US 4468426 A
Fiber-reinforced poly(ethylene terephthalate) sheet is laminated to a sheet of amorphous, adhesive copolyester at a temperature at which poly(ethylene terephthalate) is in a molten state. The resulting composite sheet is useful in making thermoformed articles in which one member is bonded to another member, for example, a face member and a backing member. The different members are arranged so that their copolyester layers face each other. Hollow thermoformed articles bonded with amorphous copolyester adhesive exhibit very good bond strength and minimum distortion.
1. A thermoformable composite sheet having a base layer of fiber-reinforced amorphous poly(ethylene terephthalate) in which the fiber distribution is balanced side to side and a layer of an amorphous thermoplastic, adhesive copolyester material firmly attached to one side of said base layer, the thickness of said adhesive layer being at most about 35% of the thickness of said composite sheet.
2. A sheet of claim 1 wherein the base layer is reinforced with glass fibers.
3. A sheet of claim 2 wherein the average length-to-diameter ratio of the fibers is about 10-35.
4. A sheet of claim 3 wherein the average fiber diameter is about 3-30 μm.
5. A sheet of claim 1 wherein the weight of the fibers is about 5-50% of the weight of the fiber-reinforced poly(ethylene terephthalate) layer.
6. A sheet of claim 5 wherein the weight of the fibers is about 10-35% of the weight of the fiber-reinforced poly(ethylene terephthalate) layer.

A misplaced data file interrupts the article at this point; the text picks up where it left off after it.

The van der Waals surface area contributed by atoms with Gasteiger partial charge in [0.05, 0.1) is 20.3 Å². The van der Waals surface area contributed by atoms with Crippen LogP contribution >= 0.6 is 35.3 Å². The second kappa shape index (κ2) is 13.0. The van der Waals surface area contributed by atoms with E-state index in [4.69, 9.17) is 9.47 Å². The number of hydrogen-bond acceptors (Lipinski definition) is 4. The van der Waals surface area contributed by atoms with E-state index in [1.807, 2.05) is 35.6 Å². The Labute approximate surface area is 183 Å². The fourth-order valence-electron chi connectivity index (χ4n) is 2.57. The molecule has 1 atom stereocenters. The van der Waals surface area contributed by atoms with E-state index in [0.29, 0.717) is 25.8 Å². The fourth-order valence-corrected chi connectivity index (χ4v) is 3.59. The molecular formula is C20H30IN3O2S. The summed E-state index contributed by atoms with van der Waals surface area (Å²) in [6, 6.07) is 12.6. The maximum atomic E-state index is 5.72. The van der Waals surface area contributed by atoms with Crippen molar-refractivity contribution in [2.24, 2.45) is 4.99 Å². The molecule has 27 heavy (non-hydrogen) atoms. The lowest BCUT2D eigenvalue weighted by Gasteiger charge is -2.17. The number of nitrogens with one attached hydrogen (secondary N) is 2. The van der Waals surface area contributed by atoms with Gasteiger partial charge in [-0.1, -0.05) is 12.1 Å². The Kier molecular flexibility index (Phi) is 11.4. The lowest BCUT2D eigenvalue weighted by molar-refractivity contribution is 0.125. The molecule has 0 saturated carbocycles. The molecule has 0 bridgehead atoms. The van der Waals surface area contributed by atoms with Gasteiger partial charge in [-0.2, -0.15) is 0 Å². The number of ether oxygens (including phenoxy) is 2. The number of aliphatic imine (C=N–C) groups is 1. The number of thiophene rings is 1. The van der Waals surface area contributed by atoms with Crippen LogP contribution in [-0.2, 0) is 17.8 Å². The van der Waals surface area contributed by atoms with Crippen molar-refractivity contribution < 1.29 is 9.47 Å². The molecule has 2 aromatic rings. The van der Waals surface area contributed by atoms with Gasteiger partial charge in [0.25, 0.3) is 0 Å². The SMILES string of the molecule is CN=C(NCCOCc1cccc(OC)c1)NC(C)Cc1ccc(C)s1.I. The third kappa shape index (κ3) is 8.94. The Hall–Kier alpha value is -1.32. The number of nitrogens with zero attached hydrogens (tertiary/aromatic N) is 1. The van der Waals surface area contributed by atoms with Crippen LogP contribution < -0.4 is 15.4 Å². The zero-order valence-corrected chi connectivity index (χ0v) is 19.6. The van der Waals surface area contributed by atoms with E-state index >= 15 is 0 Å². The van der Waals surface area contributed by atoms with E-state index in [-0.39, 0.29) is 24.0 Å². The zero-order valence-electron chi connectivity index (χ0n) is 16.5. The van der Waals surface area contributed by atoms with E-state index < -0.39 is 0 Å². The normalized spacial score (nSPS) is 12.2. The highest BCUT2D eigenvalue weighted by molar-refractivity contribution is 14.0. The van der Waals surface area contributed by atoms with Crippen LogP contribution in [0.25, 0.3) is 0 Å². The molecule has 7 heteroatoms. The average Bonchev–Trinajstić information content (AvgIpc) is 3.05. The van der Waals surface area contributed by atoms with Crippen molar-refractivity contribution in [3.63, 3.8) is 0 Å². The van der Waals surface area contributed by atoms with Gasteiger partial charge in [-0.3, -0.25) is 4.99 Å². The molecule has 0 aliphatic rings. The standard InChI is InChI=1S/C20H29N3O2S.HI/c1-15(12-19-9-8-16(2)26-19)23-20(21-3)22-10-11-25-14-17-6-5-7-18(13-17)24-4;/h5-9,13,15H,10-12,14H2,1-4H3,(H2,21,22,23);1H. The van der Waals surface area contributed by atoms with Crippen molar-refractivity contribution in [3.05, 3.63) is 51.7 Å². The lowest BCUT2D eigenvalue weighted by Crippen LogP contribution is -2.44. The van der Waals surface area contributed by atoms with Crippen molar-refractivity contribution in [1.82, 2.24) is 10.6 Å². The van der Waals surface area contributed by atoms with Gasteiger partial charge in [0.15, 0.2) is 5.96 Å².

7. A sheet of claim 1 wherein the fiber-reinforced poly(ethylene terephthalate) layer also contains about 1-20% of the weight of the total composition of a dipolymer of ethylene with an ethylenically unsaturated carboxylic acid, wherein the proportion of the carboxylic acid in the dipolymer is about 2-20 weight percent, or a terpolymer of ethylene with an unsaturated carboxylic acid and with an ester of an ethylenically unsaturated carboxylic acid or with a vinyl ester, wherein the respective proportions of the carboxylic acid and of the ester are about 1-30 weight percent each.
8. A sheet of claim 1 wherein the thickness of the fiber-reinforced poly(ethylene terephthalate) layer is about 0.76-3.2 mm, and the thickness of the adhesive material is about 0.05-0.25 mm.